T-Mobile Data Breach is Much Worse than It Used to Be Please be

T-Mobile customers were not the majority of the victims. Their information now is available on the dark internet.

In an email overnight, T-Mobile shared details about the data breach it confirmed Monday afternoon. These are not very good. There was data breached from 48 million users. While that is less than 100 million as the hacker initially claimed, it still means that nearly all of the affected are not current T-Mobile customers.

T-Mobile claims that 40 million of those whose data was compromised were former customers or potential customers, who applied for credit through the carrier. 8.8 million of these are “postpaid” current customers. This simply means that T-Mobile customers get billed each month at the end. These 48 million people had their names and social security numbers stolen. Additional 850,000 customers who paid in advance for their accounts – their names, numbers and PINs were also exposed. This investigation continues, so it is possible that more customers will be exposed.

The breach did not result in any good news, however, the majority of affected customers aren’t likely to have their financial data, phone numbers or account numbers stolen. T-Mobile’s decision to keep such sensitive data from the 40 million individuals with whom it does not currently have a business is a bigger question. If the company were going to store that data why didn’t it take greater precautions?

“Generally speaking, it’s still the Wild West in the United States when it comes to the types of information companies can keep about us,” says Amy Keller, a partner at the law firm DiCello Levitt Gutzler who led the class action lawsuit against Equifax after the credit bureau’s 2017 breach. “I am surprised, but I also don’t find it surprising. You could also say that I am frustrated.

Data minimization is a practice advocated by privacy advocates that allows companies to keep as much information as possible. Europe’s General Data Protection Regulation codifies the practice, requiring that personal data be “adequate, relevant and limited to what is necessary in relation to the purposes for which they are processed.” The US currently has no equivalent on the books. “Privacy laws in the United States that do touch upon data minimization generally don’t require it,” Keller says, “and instead recommend it as a best practice.”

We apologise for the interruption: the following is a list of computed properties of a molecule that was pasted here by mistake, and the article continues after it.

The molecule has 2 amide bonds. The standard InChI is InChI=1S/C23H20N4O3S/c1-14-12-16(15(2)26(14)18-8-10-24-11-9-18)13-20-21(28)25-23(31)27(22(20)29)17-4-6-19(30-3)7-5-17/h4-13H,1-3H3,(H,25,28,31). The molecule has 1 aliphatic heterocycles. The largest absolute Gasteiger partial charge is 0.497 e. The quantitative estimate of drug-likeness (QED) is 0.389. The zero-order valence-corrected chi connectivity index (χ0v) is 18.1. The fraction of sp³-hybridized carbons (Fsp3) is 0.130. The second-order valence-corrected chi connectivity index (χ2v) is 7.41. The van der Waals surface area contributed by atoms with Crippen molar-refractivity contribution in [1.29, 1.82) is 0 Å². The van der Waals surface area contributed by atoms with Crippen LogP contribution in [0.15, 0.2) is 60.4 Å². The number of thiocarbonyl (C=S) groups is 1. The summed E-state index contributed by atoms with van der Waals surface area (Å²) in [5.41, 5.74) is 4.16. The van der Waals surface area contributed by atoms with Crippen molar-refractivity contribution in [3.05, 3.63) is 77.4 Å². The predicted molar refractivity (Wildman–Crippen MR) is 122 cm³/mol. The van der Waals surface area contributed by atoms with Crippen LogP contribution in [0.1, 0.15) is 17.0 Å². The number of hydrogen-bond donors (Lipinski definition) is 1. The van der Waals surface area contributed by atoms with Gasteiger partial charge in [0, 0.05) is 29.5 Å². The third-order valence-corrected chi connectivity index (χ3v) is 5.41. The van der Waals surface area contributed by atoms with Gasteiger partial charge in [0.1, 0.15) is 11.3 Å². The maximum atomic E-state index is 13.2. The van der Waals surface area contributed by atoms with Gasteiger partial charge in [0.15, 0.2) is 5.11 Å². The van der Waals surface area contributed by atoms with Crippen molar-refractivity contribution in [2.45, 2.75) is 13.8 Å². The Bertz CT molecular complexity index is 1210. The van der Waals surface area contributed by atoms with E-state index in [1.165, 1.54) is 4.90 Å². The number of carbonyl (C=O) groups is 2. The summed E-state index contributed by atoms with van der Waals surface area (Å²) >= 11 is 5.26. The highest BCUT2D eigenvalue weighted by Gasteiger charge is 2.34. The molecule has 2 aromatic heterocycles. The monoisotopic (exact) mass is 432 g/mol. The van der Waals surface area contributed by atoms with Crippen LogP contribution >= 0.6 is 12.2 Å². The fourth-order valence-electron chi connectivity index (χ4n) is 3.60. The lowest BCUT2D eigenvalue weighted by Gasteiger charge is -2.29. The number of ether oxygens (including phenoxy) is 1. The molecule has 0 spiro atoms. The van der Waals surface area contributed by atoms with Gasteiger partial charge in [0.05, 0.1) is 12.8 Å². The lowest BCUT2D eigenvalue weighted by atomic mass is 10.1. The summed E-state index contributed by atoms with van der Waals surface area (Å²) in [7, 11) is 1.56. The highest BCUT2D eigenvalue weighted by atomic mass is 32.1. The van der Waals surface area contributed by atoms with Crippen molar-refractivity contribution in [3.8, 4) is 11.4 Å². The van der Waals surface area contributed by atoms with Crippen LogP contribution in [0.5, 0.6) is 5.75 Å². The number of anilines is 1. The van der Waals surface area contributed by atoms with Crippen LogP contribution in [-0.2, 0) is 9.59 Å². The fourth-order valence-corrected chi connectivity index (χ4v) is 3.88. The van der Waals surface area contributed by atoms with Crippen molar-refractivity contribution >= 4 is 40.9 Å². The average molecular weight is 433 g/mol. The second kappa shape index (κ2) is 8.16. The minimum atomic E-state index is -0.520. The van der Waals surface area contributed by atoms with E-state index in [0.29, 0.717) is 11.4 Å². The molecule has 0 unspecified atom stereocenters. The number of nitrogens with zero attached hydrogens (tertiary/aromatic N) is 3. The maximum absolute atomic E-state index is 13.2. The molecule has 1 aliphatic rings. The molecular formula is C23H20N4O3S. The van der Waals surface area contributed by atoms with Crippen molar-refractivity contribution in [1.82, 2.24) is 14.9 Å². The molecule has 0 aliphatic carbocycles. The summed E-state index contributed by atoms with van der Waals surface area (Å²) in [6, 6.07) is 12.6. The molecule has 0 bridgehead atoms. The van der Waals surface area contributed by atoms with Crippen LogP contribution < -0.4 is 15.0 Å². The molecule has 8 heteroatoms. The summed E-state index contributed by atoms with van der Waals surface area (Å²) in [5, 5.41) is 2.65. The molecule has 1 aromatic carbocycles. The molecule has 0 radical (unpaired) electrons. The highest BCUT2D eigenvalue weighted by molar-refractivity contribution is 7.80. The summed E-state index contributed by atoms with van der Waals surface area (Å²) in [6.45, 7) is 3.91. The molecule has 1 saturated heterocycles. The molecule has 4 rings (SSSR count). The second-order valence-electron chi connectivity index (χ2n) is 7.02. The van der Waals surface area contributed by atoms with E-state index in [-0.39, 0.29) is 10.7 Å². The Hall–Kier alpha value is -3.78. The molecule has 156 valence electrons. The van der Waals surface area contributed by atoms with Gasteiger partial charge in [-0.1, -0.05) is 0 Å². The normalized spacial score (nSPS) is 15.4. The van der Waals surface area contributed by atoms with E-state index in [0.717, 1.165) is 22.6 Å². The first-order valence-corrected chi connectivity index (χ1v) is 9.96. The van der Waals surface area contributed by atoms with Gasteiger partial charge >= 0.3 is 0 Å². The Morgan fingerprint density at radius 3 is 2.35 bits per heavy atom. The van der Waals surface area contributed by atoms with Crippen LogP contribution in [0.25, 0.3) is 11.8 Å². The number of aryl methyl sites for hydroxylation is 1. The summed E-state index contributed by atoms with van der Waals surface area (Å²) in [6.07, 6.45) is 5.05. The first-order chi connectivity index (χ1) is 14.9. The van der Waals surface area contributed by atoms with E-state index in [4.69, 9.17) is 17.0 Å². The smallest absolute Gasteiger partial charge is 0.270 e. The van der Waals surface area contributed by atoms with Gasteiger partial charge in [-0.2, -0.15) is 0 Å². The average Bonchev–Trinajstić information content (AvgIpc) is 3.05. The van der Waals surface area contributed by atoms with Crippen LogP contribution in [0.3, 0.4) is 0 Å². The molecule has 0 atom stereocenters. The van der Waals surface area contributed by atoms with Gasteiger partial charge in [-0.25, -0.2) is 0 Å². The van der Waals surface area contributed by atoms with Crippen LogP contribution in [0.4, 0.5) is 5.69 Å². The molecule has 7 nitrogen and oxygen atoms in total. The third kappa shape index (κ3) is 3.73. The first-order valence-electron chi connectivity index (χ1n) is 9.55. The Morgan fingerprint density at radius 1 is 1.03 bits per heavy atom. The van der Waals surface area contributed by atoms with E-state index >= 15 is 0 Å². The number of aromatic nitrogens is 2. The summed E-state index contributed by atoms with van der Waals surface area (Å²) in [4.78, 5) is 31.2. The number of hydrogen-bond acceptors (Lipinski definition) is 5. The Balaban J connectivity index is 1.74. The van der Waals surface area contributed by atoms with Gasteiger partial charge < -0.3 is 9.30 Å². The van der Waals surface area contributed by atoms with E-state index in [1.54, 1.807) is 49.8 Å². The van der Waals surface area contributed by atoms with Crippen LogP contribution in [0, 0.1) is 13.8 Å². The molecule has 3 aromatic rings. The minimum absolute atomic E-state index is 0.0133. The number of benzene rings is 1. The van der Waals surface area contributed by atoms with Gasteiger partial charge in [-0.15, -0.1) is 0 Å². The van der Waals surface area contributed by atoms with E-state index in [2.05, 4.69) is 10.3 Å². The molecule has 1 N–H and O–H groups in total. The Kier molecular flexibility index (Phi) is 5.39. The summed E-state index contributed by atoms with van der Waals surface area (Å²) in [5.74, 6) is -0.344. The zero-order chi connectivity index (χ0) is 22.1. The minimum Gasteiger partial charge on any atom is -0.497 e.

Until and unless the US adopts an omnibus privacy law similar to the GDPR–or state-level legislation like the California Consumer Privacy Act starts taking a harder line–data minimization will remain a foreign concept. David Opderbeck, codirector of Seton Hall University’s Institute of Law, Science and Technology, said that collecting and keeping sensitive information of potential and past customers does not constitute consumer fraud. This is common practice. T-Mobile can keep records of millions of individuals, even though it might seem unprofessional. It will continue to do so for as long and as they like.

These former customers and potential customers are now victims of data breaches that they did not control. John LaCour (founder and chief technology officer of PhishLabs, a digital risk protection firm) says that identity theft is the first threat. The information comprises names, social security numbers and driver’s licence IDs. This information is required in order to obtain credit for someone.